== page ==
6| Do you have thyroid issues?
Guess what: stress impacts both the adrenal hormone pathway and the thyroid hormone pathway. Stress can raise cortisol levels that may inhibit or alter the metabolic pathway of active thyroid hormone (T3). The thyroid is another gland responsible for producing hormones that keep your body running optimally. If your thyroid is out of balance, one possible explanation could be that excessive stress is “stealing” valuable resources to make stress hormones (like cortisol) instead of making thyroid hormone.
7| Nearing menopause or in menopause?
Menopause is a natural process that occurs as a woman’s ovaries stop producing eggs and the production of hormones, such as estrogen and progesterone, declines. Women experience things like hot flashes due to the change in hormones levels. The adrenal glands are the only source of testosterone in women, and after menopause, are the only source of the female hormones estrogen and progesterone. Know your hormones levels and how your adrenals are functioning to help make the transition into menopause as smooth as possible.
8| Blood Sugar Issues?
Your adrenals are partially responsible for controlling your blood sugar levels. Glucocorticoids are hormones released by the adrenal glands that are used in glucose metabolism. If there is a blood sugar emergency, like if your sugar levels are too low, then your adrenals respond with hormones epinephrine, norepinephrine and cortisol to normalize blood sugar levels.
Food isn’t the only thing that can effect your blood sugar levels. Stress (and the anticipation of stress) signals the body to raise blood sugar (glucose) levels in order to generate energy to respond to the stress (in the event you were being chased by a bear and had to run away). When your adrenals aren’t functioning properly and adrenal hormone levels are lower, it becomes harder to maintain blood sugar balance, especially in response the increased demand from stress.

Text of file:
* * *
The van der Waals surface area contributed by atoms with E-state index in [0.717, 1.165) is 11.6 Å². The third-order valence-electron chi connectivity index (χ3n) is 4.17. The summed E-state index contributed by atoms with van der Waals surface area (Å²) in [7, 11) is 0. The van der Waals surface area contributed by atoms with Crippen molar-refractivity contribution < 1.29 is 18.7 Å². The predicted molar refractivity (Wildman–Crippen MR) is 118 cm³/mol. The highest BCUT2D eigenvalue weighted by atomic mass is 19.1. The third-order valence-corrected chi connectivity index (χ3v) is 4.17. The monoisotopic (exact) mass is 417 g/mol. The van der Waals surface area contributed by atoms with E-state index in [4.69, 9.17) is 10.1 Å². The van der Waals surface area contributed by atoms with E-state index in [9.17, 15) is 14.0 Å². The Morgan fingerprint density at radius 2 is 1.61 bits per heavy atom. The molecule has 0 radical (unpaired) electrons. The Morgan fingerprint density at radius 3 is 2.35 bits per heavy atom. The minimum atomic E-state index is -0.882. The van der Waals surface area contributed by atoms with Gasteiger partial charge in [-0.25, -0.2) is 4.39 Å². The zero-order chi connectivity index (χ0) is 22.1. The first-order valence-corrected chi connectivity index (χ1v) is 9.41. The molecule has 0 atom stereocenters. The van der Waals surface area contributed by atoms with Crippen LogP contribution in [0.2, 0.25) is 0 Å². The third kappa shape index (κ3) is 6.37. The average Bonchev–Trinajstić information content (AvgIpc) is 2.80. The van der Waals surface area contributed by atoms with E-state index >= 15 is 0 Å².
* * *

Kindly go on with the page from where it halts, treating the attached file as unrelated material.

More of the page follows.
9| Got inflammation?
Inflammation is at the root of many of our chronic health conditions. One of cortisol’s many functions is to reduce inflammation. If your cortisol levels go too low or too high, this can lead to regular infections, chronic inflammation, autoimmune diseases or allergies. Cortisol plays an important role in regulating your immune system. Needless to say, a suppressed immune system can leave us vulnerable to disease.
10| Do you know your hormone levels?
Cortisol x 4, DHEA Sulfate, estradiol, estriol, melatonin, progesterone, secretory IgA, and testosterone. This is what a full panel should consist of to give you the best information for positive change. You may have some slight hormone imbalances that aren’t giving you unpleasant symptoms. Testing will give you the ability to make a change before things get worse.
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As a Registered Dietitian certified in Stress and Hormones by Functional Diagnostic Nutrition, I help clients get proper testing, assist in the process of reading those results using clinical correlation (treating the patient and not just the test results), and give them the proper tools (diet, supplements, and lifestyle) to start the healing process.